Windowing system of the future in the mirror of the present

This article is still being written.

Graphical windowing systems (also called GUI, though, technically, GUI can be organized around different principles) are considered to be one of the primary components in design of modern computer systems. Windows are used to manage output of multiple applications sharing the same output device and allow for considerable increase in interaction bandwidth between user and computer.

Roughly speaking, there are two kinds of windowing systems currently in existence: those which were designed more than 20 years ago and those built around so called “web technologies”. I shall argue, in this article, that it may be about time to design a new windowing system, which departs from the traditional approach by borrowing obviously successful concepts from web interfaces. It so appears, that one step in right direction was already made many years ago (Sun NeWS windowing system), but it was not the right time, and probably, not the right implementation approach for that system to be successful.

Basic architecture and abilities of the traditional windowing system

It worth remembering that graphical windowing systems were first developed when workstations had essentially minuscule performance compared to what we used to these days. It won’t be an exaggeration to say that for a personal workstation of the early 1980’s drawing an user interface on the display was the most demanding task, both in terms of latency and throughput. This performance issue was there to last. Only lately, somewhere around 2005, graphical capabilities of an average workstation started to conveniently exceed the actual demand for graphical quality. For 25 years beforehand, windowing systems continuously struggled for every additional mbps of throughput and every reduced millisecond of latency. Slow and expensive inter-computer networking posed an additional limiting factor in traditional windowing system design.

Because of the reason stated, traditional windowing systems feature a rather messy and unusual programing interfaces. Most of the time, application programs has no need to use them, as during the prolonged period of continuous evolution, layers of helper toolkits were layered atop the basic interface, hiding it almost completely. What the higher level toolkits can not do, however, is to alter the basic traits of windowing system operation, which are fully mandated by its foundation.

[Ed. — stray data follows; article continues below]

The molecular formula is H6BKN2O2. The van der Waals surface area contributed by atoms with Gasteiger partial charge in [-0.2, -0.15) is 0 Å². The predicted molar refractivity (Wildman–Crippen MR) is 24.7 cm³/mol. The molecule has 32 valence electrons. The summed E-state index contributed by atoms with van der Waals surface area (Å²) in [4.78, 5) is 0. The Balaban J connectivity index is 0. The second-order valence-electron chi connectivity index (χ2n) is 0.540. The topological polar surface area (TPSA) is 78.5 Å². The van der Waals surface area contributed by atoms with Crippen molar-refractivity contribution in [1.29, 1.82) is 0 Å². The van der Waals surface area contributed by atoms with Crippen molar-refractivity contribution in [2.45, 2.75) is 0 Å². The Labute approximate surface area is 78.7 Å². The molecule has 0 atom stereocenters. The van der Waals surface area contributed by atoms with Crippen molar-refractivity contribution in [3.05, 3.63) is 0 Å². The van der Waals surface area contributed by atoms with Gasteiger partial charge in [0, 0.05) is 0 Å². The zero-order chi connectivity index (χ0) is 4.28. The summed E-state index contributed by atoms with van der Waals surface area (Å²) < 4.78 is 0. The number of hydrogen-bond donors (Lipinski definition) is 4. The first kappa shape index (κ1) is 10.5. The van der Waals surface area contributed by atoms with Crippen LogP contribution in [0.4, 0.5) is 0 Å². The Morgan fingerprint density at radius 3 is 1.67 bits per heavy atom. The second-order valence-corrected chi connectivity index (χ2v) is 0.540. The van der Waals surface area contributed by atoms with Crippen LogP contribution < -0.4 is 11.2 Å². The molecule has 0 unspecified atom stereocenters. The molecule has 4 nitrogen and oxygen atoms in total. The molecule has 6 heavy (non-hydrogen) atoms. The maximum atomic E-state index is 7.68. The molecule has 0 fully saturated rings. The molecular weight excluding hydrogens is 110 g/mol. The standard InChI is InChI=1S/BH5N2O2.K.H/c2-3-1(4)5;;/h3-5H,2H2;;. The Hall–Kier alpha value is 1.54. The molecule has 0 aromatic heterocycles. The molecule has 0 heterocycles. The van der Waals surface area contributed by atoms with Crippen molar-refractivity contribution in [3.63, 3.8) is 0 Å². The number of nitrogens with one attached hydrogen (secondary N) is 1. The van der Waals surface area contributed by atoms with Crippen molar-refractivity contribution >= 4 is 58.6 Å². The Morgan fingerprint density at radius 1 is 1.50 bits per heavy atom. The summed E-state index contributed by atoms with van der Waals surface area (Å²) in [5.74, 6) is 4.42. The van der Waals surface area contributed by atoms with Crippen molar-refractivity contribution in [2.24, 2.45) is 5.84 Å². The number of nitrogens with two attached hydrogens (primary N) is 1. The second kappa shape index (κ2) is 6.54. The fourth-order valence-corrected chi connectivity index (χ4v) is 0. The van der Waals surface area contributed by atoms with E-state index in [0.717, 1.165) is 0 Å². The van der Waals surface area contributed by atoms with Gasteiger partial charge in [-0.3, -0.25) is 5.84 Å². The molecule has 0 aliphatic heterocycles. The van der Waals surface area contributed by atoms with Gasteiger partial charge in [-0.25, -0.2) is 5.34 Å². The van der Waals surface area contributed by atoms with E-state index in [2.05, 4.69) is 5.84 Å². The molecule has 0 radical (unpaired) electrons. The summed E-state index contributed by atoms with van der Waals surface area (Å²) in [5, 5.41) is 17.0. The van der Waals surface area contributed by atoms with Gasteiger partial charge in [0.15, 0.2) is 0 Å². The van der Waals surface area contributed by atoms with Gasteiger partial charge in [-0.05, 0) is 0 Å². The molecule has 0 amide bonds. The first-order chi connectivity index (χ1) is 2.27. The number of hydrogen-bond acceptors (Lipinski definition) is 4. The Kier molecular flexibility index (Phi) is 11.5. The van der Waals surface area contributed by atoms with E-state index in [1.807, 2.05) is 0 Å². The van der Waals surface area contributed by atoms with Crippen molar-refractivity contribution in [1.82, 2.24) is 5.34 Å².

If we choose to to abstract ourselves from the particularities of the specific programing interfaces, it will become clear that graphical applications don’t do anything too unusual. Typical such application shall interact with two important devices: output, behaving like a remote memory interface and input, of simple message passing type.

Drawing the output

To conserve resources, traditional windowing system tried to maintain as little output state, as possible. It worst case, only information about pixels actually present in user visible display area was retained. Therefore, every user action leading to change of the exposed window area requires the controlled application to redraw the window, either partially or completely.

Getting the input

While output device operation is fairly straightforward, default input device historically evolved into a rather curious beast. First, it way too often relies on a set of custom, used only in context of graphic subsystem, programing interfaces. Second, it delivers an assortment of rather unrelated information packets, which cover some aspects of user/application interaction, but not other.

Information packets delivered through the typical windowing system application input fall into several broad categories:

Output state notifications
Packets of this type inform application of the changes in its output state. Output window can be resized, hidden, obstructed or suffer some other mishap, of which application must be made aware.
Input state notifications